Apple galette

I made apple galettes this past weekend, but before I give you the recipe, I must tell you how I came about these apples. Can you guess? I’ll give you a hint:

That’s right, from U-pick of course! I know what you’re thinking, “not again, not another post about U-pick”. πŸ˜‰

U-pick seems to have become one of my new favourite pastimes (given the many occasions we’ve done it this year). I must sound like a broken record, proclaiming my love for U-pick so often. It’s not as if doing such activities conjures up fond childhood memories. Our family did not partake in these kinds of outings when I was growing up.

But I can see why parents bring their kids to do this kind of stuff.

This particular farm (Taves Family Farms) we went to, aside from the U-pick apples, had many other attractions for the children from a petting barn to pony rides to a corn maze and pumpkin patch.

The place was packed with families and had a lively atmosphere. Definitely a fun outing for the kids and something we will probably do when we have kids of our own. But I do wonder, would I have appreciated it as a child? Do parents simply take their children to do these activities just to kill time? Do they really experience and enjoy it?

So why do we do it now, aside from the reasons I’ve already written about previously? As I mentioned before, it’s really not about the fruit (see blueberries post).

Case in point, as we were wandering down the rows of gala (the only variety in abundance) trees, trying to find the best ones, David turns to me and says, “why are we doing this? you don’t even like apples”. This is true. Apples are not my fruit of choice. On the rare occasion that I consume one, it’s usually been given to me. Sometimes when I do have cravings for them, I prefer the green ones that are slightly on the crunchy and sour side.

But I digress. I think at the core of it all (no pun intended), I am trying to live a simpler life where I don’t need to spend or consume to be happy…where I can enjoy a nice outing in the fresh air with family and friends without breaking the bank. And as I alluded to earlier, I am learning to appreciate even the small things and am trying to see the beauty in everything…including apples. Β I am often reminded that beauty is all around us, you just have to look. Β These are the reasons why I love U-pick.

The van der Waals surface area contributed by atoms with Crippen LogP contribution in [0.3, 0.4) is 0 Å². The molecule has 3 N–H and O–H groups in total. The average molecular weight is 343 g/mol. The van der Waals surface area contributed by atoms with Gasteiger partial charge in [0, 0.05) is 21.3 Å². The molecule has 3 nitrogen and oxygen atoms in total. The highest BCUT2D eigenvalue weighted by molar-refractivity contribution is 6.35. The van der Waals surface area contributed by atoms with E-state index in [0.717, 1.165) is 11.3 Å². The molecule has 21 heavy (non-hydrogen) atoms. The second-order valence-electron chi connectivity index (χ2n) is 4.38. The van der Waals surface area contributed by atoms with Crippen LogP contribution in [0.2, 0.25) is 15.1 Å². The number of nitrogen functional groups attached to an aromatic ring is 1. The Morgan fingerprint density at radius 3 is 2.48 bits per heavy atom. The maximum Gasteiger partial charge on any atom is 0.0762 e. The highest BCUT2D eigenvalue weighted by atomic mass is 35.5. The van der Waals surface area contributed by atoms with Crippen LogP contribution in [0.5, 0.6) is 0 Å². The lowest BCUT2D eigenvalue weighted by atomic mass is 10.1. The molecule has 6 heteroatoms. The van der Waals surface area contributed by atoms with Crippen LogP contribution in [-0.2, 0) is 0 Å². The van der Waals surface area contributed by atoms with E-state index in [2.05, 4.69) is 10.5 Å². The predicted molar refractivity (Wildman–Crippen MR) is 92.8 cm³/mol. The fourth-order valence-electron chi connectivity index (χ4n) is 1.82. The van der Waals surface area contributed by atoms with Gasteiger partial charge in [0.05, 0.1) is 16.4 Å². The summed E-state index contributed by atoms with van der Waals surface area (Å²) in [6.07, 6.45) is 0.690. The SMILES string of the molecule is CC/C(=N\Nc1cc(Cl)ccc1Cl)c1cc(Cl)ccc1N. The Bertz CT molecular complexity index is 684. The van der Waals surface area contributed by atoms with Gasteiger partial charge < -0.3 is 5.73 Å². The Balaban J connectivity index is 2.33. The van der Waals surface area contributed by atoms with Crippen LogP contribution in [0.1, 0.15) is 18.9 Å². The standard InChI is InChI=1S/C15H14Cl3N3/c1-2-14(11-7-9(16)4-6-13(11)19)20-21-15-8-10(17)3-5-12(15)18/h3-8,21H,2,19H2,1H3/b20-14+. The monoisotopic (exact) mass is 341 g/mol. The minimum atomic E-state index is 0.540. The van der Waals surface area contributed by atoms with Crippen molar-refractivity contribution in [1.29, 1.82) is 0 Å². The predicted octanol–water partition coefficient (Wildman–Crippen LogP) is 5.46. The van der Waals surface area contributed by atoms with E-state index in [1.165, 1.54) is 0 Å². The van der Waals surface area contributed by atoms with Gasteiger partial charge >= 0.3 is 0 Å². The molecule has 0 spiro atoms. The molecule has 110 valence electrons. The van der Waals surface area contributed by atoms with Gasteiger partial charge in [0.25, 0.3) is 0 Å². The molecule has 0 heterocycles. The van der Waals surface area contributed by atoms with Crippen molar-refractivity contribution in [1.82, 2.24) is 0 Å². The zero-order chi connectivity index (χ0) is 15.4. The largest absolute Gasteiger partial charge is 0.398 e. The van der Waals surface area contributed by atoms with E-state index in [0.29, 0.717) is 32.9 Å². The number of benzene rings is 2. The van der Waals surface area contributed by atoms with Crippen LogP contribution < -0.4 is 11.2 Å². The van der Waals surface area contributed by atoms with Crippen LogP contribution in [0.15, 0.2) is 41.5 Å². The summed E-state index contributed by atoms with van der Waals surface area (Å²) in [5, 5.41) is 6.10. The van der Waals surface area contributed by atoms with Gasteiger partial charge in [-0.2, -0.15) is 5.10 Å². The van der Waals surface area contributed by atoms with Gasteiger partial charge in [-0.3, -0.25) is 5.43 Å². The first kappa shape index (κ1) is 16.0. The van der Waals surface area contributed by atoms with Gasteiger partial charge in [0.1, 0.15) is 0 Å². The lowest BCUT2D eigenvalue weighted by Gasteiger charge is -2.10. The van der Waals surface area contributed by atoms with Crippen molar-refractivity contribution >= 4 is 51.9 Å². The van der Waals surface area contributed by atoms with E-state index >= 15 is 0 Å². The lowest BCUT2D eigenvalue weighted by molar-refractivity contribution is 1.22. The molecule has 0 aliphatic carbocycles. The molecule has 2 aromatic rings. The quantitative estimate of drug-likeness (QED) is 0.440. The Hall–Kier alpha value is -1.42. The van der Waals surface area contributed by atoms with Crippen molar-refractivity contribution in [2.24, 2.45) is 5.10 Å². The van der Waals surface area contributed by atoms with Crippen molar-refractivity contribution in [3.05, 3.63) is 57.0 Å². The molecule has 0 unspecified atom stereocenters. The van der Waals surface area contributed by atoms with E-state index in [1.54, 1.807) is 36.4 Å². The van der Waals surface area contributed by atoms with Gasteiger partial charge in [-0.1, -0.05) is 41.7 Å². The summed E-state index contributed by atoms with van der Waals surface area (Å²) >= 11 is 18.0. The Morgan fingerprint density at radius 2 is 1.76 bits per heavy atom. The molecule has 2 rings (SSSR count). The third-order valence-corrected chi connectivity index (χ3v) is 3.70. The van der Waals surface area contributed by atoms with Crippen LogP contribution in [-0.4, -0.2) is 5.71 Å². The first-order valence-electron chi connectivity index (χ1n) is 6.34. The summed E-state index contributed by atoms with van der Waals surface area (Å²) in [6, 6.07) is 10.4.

Now onto the galette…

This is an easy dessert made with simple ingredients. Nothing fancy here, other than the fancy French name.

Now normally at this point, my old (more) critical self would say that my dough rolling skills need some improvement as the edges are on the thick side. I would also say that my pleating skills are not up to snuff and my knife skills are sub-par.

However, my new/would-be self would have only two words to say:

simply beautiful.

Recipe (adapted from My Favorite Things):

For the crust:

  • 2 1/2 cups all-purpose flour, plus more for rolling out the dough ( I accidentally used 2 cups, oops)
  • 1/4 cup granulated sugar
  • 1/8 tsp fine salt
  • 1 3/4 sticks (7 ounces) cold unsalted butter, cut into small pieces (~3/4 cup)
  • 2 large egg yolks, lightly beaten (I forgot to beat before adding to flour)
  • 4 to 7 tbsp ice water
  1. Combine the flour, sugar, salt, and butter in a medium bowl. Using a pastry blender or your fingers (I used my fingers), mix the butter into the dry ingredients until it is in pea-size pieces, about 5 minutes.
  2. Add the egg yolks and 4 tbsp ice water and mix just until the dough comes together. (Add an additional 2 to 3 tablespoons ice water if necessary, but do not overwork the dough or it will become tough.)
  3. Shape into a flat disk, cover in plastic wrap, and refrigerate for at least 1 hour. (I divided the dough into 3 to make mini galettes) Meanwhile, make the filling.
For the filling:
  • 3 pounds Gala apples, peeled, cored, and cut into large dice (I used 6 apples)
  • 1 cup granulated sugar (I used 1/2 cup)
  • 2 tsp freshly squeezed lemon juice